As a writer, I’m very interested in words. In fact, in my work-in-progress, I use this interest a couple of times to add a new dimension to my female lead character. She’s an educated woman who loves slang, so she sometimes uses really long words and other times she’ll burst out with a slang term that catches her friends off guard.
I’m also interested in the way words are used in the media. Of course, if you follow my blog at all, you know how obsessed I am with the Gulf of Mexico oil disaster. Yesterday I noticed a report that called BP’s stopper and pipe mechanism that is, as of the last report I read this morning, siphoning off about 40 percent of the oil, a “contraption”. No really. And it wasn’t even on a site that should be considered anti-BP or pro-environment. It was a report on MSNBC. You can view it here: MSNBC.
This amused me in a darkly funny way. It was like the reporter was letting just a little of his/her own doubt about BP’s abilities leak through. I’ve read dozens of articles, possibly a hundred or more. The first thing I do once I get my kids off to school is have my coffee and peruse the oil spill news. I read articles from all over. I read articles by Greenpeace, the National Wildlife Federation, The Huffington Post, CNN, NBC, whatever. And I’ve noticed a number of odd word usages, and some that made me downright mad. “Dispersants” as we all know by now, are chemicals, possibly as harmful as the oil itself. When Tony Hayward, Chief Executive of BP, told a newspaper that the amount of oil and dispersant being added to the Gulf of Mexico was “tiny”, I was enraged. You can see that report here: FOX News. An oil slick that is visible from space is not “tiny”, and we can only see what’s on the surface from space. Recent reports have oil plumes stretching miles under the surface. Not tiny. Not small. Big. Bad. Important.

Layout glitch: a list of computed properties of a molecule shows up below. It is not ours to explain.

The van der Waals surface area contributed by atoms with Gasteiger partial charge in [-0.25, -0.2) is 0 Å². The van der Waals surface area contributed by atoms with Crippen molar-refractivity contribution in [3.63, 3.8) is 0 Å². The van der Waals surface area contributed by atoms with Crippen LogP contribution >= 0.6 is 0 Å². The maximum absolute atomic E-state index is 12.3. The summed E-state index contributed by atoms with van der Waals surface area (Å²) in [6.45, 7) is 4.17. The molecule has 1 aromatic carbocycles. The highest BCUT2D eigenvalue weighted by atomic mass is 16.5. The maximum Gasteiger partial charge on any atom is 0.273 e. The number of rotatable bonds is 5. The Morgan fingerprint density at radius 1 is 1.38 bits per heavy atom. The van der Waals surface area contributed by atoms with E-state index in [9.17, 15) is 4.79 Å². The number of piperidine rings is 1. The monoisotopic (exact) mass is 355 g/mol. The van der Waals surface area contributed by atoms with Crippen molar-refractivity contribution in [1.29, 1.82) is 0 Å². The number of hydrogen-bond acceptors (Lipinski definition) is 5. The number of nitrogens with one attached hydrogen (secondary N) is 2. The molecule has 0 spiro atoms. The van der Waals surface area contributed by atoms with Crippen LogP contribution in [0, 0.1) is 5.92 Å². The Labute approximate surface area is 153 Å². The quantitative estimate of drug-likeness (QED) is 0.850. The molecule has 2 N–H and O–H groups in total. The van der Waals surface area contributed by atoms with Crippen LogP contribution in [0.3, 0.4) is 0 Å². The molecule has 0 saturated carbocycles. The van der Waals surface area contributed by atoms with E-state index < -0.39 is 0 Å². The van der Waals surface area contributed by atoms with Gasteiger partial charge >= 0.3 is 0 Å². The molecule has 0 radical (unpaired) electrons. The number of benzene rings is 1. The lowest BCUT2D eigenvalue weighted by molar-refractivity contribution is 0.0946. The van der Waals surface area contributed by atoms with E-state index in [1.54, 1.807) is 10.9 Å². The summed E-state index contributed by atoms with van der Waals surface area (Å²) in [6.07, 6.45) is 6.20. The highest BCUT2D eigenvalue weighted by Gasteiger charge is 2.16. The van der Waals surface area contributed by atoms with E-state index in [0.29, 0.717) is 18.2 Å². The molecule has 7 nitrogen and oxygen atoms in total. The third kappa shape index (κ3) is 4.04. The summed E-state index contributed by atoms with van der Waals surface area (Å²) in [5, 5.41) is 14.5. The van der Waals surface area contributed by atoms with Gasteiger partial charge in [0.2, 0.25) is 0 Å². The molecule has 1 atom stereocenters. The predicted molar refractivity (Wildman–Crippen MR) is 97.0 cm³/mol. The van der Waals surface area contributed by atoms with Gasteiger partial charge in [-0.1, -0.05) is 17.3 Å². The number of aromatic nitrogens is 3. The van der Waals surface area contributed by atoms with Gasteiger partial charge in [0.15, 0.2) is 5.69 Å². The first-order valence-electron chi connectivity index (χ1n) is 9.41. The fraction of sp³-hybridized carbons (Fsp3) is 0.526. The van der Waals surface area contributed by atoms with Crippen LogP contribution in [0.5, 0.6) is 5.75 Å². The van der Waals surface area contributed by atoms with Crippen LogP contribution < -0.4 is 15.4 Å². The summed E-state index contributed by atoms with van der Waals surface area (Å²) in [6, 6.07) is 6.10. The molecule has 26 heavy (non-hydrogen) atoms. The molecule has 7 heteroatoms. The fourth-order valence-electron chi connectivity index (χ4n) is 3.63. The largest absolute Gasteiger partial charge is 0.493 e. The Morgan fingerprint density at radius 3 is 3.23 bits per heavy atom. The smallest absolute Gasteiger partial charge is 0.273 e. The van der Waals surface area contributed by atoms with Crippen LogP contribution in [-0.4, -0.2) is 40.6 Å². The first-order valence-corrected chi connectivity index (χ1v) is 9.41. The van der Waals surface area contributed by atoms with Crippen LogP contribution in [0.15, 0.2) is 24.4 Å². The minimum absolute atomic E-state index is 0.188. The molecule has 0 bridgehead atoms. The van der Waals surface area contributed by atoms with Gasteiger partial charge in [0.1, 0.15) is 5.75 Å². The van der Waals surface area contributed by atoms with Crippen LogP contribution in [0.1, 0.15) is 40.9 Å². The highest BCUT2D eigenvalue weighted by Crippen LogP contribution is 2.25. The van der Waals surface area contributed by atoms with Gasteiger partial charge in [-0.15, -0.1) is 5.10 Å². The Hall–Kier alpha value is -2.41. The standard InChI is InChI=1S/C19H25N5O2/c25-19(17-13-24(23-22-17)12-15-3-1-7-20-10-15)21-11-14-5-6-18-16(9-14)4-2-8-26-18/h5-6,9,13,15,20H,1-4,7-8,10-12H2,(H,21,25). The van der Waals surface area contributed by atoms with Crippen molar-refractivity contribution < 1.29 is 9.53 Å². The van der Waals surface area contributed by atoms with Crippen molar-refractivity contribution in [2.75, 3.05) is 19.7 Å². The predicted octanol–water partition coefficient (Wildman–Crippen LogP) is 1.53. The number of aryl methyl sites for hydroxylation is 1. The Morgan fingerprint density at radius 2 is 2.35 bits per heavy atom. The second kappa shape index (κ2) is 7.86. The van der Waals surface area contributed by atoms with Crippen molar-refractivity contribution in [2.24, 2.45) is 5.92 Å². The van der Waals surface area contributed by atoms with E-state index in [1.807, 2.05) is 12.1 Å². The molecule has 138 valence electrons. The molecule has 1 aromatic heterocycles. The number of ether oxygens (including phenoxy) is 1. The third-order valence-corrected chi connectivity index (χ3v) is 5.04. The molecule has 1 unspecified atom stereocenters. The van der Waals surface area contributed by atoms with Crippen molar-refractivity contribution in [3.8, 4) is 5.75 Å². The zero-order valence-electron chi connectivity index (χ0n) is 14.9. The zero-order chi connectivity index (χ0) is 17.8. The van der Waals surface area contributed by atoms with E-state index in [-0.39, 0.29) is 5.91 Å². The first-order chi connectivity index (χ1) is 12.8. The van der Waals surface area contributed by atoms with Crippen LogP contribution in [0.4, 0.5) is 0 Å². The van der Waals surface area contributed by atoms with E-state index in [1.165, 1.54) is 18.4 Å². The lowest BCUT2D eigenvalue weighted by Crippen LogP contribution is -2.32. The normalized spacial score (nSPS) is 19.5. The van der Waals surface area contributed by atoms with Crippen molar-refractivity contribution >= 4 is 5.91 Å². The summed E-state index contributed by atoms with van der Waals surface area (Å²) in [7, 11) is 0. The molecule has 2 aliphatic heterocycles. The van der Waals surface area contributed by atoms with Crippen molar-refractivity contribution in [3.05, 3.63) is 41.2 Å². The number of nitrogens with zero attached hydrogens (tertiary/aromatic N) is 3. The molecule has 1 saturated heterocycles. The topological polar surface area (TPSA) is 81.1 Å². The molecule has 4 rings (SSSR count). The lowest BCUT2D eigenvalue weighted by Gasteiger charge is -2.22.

No matter what the issue or how I feel about it, I look at the words being used. How do they make me feel? Who’s putting them out there? The media’s use of “contraption” might make me feel less than confident that BP can do anything at all to clean up the mess they’ve made. BP’s use of “tiny” might be supposed to give me a sense that too much is being made of this thing, but when I examine other sources, I have no choice but to believe my own eyeballs. I’ve seen the oil plumes under the surface, I’ve seen the oil slick on the surface. I’ve seen images of dead dolphins and sea turtles and oil-soaked birds. And recently we were allowed to see the oil pouring from the pipe underwater. It looked evil.
We’re being played by words. “Dispersants.” Right. “Tiny.” Sure. “Siphoning.” Maybe, but is it too late? “Contraption.” Probably the most true word I’ve heard in connection with this event.